1. The ability to set up multiple blogs with a click: Let’s say that you want to set up multiple blogs on your company’s website due to the fact that you have unique audiences and needs. To set up a new blog in HS it takes about 5 seconds, start to finish….which ain’t bad.
2. Regarding set up, HubSpot’s blog is ready to go “out of the box”. It’s SPAM ready with its own plugins already built-in. So for a non-techie business owner, it’s really nice not to have to research 50 articles on, “20 Must-Have Plugins for a WordPress Blog.”
Overall, I’d give the two blogging platforms the following grade:
WordPress (depending on the theme you choose): A
**If you’d really like to get a much better look at HubSpot’s new COS, take a look at this video:
HubSpot Vs. WordPress as a CMS
I’m a strong believer that content management systems are the best things that happened to the Internet since, well, the Internet. For those of you unfamiliar with what the term means, a CMS is essentially a platform that allows someone to build a website without using a ton of code, but rather a drag/drop/click template approach. These types of systems often enable non-techies to actually do some web building themselves, without the constant help of a webmaster/designer.
Although WordPress started off as more of a straight blogging platform, it has now become an incredibly popular website building platform as well, which is why many business now have their entire website built on WP.
HS users are not required to use HS as their site’s CMS if they are using the middle and upper packages (otherwise known as “Professional” and “Enterprise”), but if someone is using the lower package (AKA “Basic”), they are required to build/migrate their site onto the HS CMS (To understand this further, read more here). Although this fits the needs of many, many businesses, it is my hope that HS will soon come out with a 4th package that allows for the use of their analytics and marketing tools, but does not make it required to use the CMS, as there are certain businesses where the platform simply isn’t the best fit.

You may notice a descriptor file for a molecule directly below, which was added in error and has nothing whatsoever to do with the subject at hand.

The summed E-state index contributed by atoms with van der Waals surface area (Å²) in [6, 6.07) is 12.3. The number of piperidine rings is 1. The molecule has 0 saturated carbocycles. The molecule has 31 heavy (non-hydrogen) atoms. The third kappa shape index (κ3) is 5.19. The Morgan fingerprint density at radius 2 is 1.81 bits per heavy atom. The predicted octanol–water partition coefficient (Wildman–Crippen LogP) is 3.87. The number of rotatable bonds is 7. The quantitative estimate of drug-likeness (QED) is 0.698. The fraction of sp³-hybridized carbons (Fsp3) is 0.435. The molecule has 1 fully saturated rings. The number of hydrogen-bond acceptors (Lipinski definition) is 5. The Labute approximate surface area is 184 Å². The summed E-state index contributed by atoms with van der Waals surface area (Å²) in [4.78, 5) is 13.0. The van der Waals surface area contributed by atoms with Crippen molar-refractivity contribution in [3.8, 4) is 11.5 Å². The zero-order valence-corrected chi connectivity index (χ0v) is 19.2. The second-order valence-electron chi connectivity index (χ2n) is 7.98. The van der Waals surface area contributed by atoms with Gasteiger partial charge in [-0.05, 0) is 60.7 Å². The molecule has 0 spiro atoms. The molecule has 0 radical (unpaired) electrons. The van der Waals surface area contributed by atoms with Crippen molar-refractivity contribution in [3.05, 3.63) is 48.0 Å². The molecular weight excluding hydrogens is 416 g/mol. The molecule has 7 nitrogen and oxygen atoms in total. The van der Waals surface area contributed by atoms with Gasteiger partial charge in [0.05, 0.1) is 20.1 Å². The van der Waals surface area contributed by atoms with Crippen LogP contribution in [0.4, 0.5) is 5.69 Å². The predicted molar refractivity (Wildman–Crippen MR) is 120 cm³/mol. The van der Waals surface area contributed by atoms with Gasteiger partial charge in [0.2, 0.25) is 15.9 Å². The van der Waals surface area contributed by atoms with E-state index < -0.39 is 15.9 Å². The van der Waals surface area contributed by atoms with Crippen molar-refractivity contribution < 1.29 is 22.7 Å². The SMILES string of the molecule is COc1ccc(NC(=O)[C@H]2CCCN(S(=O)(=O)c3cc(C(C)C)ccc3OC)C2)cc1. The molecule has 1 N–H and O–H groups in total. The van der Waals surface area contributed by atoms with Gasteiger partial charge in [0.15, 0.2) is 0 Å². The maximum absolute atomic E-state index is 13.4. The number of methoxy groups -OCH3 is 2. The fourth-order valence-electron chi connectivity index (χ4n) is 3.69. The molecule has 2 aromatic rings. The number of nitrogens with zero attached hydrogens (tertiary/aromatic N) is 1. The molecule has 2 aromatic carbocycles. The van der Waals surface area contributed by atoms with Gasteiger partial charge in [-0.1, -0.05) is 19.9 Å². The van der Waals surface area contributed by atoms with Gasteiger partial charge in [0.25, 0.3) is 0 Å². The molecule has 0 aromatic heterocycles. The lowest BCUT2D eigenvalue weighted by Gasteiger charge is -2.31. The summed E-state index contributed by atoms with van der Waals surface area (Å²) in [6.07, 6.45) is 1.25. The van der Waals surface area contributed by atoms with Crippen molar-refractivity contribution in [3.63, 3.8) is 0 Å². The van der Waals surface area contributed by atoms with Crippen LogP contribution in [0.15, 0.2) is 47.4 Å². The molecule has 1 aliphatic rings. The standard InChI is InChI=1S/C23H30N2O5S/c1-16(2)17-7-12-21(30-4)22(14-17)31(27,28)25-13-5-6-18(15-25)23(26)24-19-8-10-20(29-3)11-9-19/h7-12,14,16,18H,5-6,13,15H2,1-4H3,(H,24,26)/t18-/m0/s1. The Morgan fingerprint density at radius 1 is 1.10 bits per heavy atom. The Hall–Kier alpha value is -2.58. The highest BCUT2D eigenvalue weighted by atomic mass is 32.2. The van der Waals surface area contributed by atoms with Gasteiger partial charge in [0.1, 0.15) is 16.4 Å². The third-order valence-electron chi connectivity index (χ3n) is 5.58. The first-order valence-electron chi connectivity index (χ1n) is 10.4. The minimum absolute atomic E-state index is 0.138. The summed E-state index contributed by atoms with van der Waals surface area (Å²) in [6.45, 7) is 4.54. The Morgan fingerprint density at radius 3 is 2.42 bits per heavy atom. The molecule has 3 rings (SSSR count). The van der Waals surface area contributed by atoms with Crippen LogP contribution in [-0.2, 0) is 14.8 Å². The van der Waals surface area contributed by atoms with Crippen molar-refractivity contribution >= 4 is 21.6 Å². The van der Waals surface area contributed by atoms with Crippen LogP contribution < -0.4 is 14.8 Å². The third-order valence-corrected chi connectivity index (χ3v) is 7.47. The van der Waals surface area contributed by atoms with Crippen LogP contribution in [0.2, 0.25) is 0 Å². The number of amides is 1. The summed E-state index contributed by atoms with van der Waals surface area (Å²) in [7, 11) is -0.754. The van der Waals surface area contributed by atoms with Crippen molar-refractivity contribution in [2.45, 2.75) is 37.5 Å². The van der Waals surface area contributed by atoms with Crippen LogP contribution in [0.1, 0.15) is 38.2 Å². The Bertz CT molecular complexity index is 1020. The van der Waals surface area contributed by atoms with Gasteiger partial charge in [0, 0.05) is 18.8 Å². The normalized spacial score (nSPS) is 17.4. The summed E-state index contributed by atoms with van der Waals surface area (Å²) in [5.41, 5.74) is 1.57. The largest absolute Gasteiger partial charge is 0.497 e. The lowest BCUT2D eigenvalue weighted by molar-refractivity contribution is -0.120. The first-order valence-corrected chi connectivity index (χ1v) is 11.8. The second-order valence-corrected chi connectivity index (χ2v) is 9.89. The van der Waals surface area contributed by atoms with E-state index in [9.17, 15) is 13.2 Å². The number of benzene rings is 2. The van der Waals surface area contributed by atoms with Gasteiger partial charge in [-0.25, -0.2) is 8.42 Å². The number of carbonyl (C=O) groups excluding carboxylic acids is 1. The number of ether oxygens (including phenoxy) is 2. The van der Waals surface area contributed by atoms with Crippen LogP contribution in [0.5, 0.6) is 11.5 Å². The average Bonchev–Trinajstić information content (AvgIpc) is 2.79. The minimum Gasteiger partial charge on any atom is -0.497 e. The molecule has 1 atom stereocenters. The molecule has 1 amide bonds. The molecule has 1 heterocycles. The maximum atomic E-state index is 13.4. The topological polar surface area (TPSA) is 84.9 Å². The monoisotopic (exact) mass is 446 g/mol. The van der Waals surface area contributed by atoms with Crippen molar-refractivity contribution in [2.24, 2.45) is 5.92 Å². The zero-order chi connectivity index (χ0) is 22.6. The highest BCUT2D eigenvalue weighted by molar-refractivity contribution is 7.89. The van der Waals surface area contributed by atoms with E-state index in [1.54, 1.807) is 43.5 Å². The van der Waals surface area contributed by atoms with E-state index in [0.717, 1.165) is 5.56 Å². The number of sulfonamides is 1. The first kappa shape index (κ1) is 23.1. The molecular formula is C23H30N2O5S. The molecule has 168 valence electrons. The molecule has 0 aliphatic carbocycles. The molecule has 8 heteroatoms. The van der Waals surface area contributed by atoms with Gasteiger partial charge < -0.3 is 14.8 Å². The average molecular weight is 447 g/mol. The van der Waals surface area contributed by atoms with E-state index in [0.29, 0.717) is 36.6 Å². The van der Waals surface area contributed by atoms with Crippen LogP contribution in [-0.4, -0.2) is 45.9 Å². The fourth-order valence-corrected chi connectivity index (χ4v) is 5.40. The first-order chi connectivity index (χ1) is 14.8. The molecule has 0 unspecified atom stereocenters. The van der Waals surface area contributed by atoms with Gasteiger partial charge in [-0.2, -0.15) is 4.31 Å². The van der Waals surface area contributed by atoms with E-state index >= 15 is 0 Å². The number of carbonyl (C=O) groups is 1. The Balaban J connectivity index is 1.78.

When it comes to non-techies, it’s my opinion that HubSpot’s platform is a bit easier to build a website on. Now granted, the ease of building on WordPress changes depending on the “theme” being used, but for the sake of time here, understand that I’m only able to give a “blanket” approach when speaking of the WP CMS.
To give you an example of how HS is easier than WP, let’s say I’m building a page and want it to be three columns instead of two columns. To do this in HS, it literally takes me about 30 seconds. To do this in WP, it takes a phone call and $$$ to my webmaster. (As mentioned before, I’m a non-techie, which means I’m just like 99% of the business owners in the world and don’t know how to do this stuff.)
There are a few other HS CMS (COS) features that I feel deserve positive mention here:
1. Drag and Drop: To rearrange any page of a HubSpot COS website, all you have to do is take the “content box” and move it by dragging it to another area of the page. This is a great feature and one that is certainly appreciated by those with no coding experience.
2. Button Creator/Split Testing: The HS COS has a built-in button creator that allows you to split-test the effectiveness of call-to-action buttons and images, something that has helped me personally a tremendous amount to increase conversions on my site.
3. Easy Landing Page Creator: If you’re looking to create a simple and effective “textbook” style landing page for your website, HS allows you to do this in minutes, and with the new COS, regular pages, landing pages, and even email are all built using the same interface.
Complaints and Drawbacks
Before HubSpot’s new system, I used to have many complaints about the platform. But now, with their responsive design and completely revamped page editing that allows you to preview changes in real-time, I’m literally ecstatic with the changes and don’t find nearly as much fault.
The one knock on the new COS that some folks may have is that it is a bit more complicated than the old one for non-techies to do basic design. That being said, designers and programmers like the new COS way more than the previous version due to its limitations.
HubSpot Vs. WordPress as an Analytics and Marketing Platform
It’s rather unfair to compare HS and WP in this arena, as WP really isn’t in the business of analytics, but the subject cannot be ignored when comparing two tools that are so very intertwined with a company’s web marketing campaign.
When it comes to analytics and general marketing, HubSpot excels big-time, and offers way more than if someone was just looking at their stats through Google Analytics. For example, HS offers:
1. Lead Tracking: This tool allows you to understand the behavior of those persons that have filled out a form on your website. By knowing such things as “time on site,” “date of previous visits,” “different pages viewed,”etc.—a marketing and sales team can better understand the quality and needs of their leads, which in-turn enables better sales customization and higher closing rates.